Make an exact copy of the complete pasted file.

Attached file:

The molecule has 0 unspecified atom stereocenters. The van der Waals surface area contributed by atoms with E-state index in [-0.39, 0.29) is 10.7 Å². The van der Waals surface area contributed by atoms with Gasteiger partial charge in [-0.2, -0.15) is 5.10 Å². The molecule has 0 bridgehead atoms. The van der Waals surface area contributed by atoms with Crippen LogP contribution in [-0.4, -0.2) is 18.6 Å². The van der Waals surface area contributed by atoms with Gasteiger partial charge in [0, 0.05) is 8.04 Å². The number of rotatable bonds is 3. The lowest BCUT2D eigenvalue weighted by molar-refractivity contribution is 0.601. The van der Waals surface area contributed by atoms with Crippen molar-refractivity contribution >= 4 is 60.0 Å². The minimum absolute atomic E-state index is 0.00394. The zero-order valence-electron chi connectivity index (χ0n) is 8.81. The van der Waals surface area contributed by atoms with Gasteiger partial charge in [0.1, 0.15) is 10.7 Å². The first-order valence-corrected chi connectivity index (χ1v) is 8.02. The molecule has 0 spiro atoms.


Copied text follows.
The molecule has 0 unspecified atom stereocenters. The van der Waals surface area contributed by atoms with E-state index in [-0.39, 0.29) is 10.7 Å². The van der Waals surface area contributed by atoms with Gasteiger partial charge in [-0.2, -0.15) is 5.10 Å². The molecule has 0 bridgehead atoms. The van der Waals surface area contributed by atoms with Crippen LogP contribution in [-0.4, -0.2) is 18.6 Å². The van der Waals surface area contributed by atoms with Gasteiger partial charge in [0, 0.05) is 8.04 Å². The number of rotatable bonds is 3. The lowest BCUT2D eigenvalue weighted by molar-refractivity contribution is 0.601. The van der Waals surface area contributed by atoms with Crippen molar-refractivity contribution >= 4 is 60.0 Å². The minimum absolute atomic E-state index is 0.00394. The zero-order valence-electron chi connectivity index (χ0n) is 8.81. The van der Waals surface area contributed by atoms with Gasteiger partial charge in [0.1, 0.15) is 10.7 Å². The first-order valence-corrected chi connectivity index (χ1v) is 8.02. The molecule has 0 spiro atoms.